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Google Researcher Finds Vulnerability in VMware Virtualization Products

VMware this week informed customers that it has patched a high-severity information disclosure vulnerability affecting its Workstation, Fusion and vSphere virtualization products.

The flaw, tracked as CVE-2020-3960, was reported to VMware by Cfir Cohen, a researcher from Google's cloud security team.

According to VMware, Cohen discovered that ESXi, Workstation and Fusion are affected by an out-of-bounds read vulnerability that can allow an attacker with non-admin access to a virtual machine to read privileged information from memory.

The flaw impacts the VNMe functionality. VNMe is a storage access and transport protocol designed for flash and SSDs. Using a NVMe controller with VMware products helps reduce guest I/O processing overhead and improves performance.

The issue impacts ESXi 6.5 and 6.7, Workstation 15.x and Fusion 11.x. Patches have been released, but no workarounds appear to be available.

VMware also informed customers this week of a high-severity privilege escalation vulnerability affecting Horizon Client for Windows.

The flaw, caused by “folder permission configuration and unsafe loading of libraries” can allow a local attacker to run commands as any user. Several researchers have been credited for reporting this security hole to VMware.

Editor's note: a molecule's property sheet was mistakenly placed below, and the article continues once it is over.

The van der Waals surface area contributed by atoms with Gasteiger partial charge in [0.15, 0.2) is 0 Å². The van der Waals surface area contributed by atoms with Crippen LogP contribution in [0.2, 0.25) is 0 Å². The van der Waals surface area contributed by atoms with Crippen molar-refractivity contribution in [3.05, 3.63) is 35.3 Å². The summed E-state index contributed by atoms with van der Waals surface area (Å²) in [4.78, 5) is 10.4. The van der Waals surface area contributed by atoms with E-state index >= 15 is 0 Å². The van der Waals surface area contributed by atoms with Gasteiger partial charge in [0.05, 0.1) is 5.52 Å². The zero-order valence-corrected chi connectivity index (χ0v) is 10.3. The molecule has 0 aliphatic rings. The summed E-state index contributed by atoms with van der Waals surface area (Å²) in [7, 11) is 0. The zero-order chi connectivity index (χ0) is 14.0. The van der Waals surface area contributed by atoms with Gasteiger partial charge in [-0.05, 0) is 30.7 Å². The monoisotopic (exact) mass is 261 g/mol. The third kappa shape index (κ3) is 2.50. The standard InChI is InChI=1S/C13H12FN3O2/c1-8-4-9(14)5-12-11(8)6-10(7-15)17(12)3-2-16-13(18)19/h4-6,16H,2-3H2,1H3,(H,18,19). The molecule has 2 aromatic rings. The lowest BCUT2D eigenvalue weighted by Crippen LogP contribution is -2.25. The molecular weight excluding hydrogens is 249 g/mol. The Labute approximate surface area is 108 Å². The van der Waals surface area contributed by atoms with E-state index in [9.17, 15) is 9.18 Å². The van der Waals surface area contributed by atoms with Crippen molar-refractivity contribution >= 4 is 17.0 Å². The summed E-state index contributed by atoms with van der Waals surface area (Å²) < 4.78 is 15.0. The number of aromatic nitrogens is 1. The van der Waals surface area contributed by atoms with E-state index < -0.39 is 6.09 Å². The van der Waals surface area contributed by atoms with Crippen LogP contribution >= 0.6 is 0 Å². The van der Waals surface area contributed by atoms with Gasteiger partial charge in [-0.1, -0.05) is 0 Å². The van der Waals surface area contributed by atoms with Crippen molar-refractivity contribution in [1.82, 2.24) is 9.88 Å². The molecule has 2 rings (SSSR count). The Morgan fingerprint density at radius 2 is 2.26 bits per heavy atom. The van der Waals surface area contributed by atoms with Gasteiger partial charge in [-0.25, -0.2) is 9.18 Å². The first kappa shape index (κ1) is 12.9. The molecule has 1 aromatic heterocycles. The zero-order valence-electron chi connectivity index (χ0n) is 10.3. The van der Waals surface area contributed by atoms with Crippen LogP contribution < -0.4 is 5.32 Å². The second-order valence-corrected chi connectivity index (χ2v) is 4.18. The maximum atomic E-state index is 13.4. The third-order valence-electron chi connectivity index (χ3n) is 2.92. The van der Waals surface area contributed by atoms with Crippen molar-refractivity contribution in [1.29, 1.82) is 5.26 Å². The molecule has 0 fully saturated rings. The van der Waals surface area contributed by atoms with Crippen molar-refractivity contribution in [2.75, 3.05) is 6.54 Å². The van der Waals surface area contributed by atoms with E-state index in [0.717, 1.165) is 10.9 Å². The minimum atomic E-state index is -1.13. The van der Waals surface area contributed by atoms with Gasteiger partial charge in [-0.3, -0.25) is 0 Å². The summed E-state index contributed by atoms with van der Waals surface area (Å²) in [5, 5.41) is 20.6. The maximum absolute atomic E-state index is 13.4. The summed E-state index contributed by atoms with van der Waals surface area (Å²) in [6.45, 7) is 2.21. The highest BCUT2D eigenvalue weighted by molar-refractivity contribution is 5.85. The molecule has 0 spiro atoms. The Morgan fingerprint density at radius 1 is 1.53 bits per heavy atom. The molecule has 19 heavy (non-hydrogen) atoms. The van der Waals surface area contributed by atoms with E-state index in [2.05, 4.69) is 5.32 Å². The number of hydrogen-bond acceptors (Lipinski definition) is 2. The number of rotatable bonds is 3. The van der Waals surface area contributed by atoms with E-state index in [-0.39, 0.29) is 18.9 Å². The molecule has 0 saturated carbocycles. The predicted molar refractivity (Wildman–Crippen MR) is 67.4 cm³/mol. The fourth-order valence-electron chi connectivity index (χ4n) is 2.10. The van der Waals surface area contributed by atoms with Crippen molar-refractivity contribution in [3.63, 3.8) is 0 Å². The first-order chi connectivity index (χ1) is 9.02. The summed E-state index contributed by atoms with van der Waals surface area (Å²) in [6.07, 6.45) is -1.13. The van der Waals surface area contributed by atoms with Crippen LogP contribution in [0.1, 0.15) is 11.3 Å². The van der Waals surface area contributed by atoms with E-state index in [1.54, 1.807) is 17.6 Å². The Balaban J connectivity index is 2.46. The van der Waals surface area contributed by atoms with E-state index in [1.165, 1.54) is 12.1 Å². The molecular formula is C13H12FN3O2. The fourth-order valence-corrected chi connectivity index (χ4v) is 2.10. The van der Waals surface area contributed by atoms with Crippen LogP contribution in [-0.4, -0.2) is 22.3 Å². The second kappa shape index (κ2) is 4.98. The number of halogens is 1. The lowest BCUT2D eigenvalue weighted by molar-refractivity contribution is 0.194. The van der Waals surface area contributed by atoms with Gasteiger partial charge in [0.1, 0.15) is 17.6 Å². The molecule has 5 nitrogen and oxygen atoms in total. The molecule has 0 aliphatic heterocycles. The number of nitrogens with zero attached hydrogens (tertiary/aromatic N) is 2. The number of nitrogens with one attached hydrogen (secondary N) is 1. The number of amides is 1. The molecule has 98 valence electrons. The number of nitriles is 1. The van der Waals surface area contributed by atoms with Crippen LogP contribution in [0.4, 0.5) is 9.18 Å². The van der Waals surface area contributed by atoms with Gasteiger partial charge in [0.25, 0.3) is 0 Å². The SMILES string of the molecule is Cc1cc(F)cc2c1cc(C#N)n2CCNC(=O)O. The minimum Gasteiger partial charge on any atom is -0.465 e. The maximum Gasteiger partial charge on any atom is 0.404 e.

In late May, the virtualization giant fixed a privilege escalation vulnerability in Fusion for macOS that was introduced by a patch for a previous flaw.

One of the researchers who reported the flaws to VMware, Rich Mirch of Critical Start, this week disclosed the details of the most recent issue and provided a proof-of-concept (PoC) exploit.

Related: Details Released for Flaw Allowing Full Control Over VMware Deployments

Related: Hackers Can Compromise VMware vCenter Server Via Newly Patched Flaw

Related: Remote Code Execution Vulnerability Patched in VMware Cloud Director

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Eduard Kovacs (@EduardKovacs) is a contributing editor at SecurityWeek. He worked as a high school IT teacher for two years before starting a career in journalism as Softpedia’s security news reporter. Eduard holds a bachelor’s degree in industrial informatics and a master’s degree in computer techniques applied in electrical engineering.